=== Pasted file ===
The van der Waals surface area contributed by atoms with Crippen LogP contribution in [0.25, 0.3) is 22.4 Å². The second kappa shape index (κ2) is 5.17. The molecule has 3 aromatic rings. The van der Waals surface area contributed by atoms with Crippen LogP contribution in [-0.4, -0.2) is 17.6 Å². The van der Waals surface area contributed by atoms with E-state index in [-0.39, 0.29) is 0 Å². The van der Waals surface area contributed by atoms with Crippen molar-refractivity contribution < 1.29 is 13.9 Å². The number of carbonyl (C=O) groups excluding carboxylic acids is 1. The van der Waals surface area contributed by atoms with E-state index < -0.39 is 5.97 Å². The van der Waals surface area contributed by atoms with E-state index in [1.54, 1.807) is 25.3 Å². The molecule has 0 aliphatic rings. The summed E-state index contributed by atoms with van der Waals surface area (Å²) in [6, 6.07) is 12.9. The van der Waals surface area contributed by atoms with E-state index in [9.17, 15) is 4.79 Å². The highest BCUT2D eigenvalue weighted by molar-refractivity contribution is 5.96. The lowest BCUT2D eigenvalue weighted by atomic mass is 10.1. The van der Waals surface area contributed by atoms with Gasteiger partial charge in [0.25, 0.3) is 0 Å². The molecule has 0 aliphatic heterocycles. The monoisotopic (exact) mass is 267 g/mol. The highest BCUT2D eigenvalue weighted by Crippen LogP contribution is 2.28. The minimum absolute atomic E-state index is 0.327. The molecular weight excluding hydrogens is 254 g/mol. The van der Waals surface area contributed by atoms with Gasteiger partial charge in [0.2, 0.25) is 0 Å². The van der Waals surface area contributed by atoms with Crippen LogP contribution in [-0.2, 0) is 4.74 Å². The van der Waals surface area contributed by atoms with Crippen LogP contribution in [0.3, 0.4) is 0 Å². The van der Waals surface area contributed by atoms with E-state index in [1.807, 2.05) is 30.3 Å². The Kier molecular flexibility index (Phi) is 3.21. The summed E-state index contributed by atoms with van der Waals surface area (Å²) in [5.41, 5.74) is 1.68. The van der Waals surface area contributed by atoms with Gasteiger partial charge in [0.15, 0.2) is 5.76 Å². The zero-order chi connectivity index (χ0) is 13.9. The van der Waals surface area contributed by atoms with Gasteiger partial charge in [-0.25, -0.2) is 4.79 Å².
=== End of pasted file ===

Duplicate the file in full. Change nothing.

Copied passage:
The van der Waals surface area contributed by atoms with Crippen LogP contribution in [0.25, 0.3) is 22.4 Å². The second kappa shape index (κ2) is 5.17. The molecule has 3 aromatic rings. The van der Waals surface area contributed by atoms with Crippen LogP contribution in [-0.4, -0.2) is 17.6 Å². The van der Waals surface area contributed by atoms with E-state index in [-0.39, 0.29) is 0 Å². The van der Waals surface area contributed by atoms with Crippen molar-refractivity contribution < 1.29 is 13.9 Å². The number of carbonyl (C=O) groups excluding carboxylic acids is 1. The van der Waals surface area contributed by atoms with E-state index < -0.39 is 5.97 Å². The van der Waals surface area contributed by atoms with E-state index in [1.54, 1.807) is 25.3 Å². The molecule has 0 aliphatic rings. The summed E-state index contributed by atoms with van der Waals surface area (Å²) in [6, 6.07) is 12.9. The van der Waals surface area contributed by atoms with E-state index in [9.17, 15) is 4.79 Å². The highest BCUT2D eigenvalue weighted by molar-refractivity contribution is 5.96. The lowest BCUT2D eigenvalue weighted by atomic mass is 10.1. The van der Waals surface area contributed by atoms with Gasteiger partial charge in [0.25, 0.3) is 0 Å². The molecule has 0 aliphatic heterocycles. The monoisotopic (exact) mass is 267 g/mol. The highest BCUT2D eigenvalue weighted by Crippen LogP contribution is 2.28. The minimum absolute atomic E-state index is 0.327. The molecular weight excluding hydrogens is 254 g/mol. The van der Waals surface area contributed by atoms with Gasteiger partial charge in [0.2, 0.25) is 0 Å². The van der Waals surface area contributed by atoms with Crippen LogP contribution in [-0.2, 0) is 4.74 Å². The van der Waals surface area contributed by atoms with Crippen LogP contribution in [0.3, 0.4) is 0 Å². The van der Waals surface area contributed by atoms with E-state index in [1.807, 2.05) is 30.3 Å². The Kier molecular flexibility index (Phi) is 3.21. The summed E-state index contributed by atoms with van der Waals surface area (Å²) in [5.41, 5.74) is 1.68. The van der Waals surface area contributed by atoms with Gasteiger partial charge in [0.15, 0.2) is 5.76 Å². The zero-order chi connectivity index (χ0) is 13.9. The van der Waals surface area contributed by atoms with Gasteiger partial charge in [-0.25, -0.2) is 4.79 Å².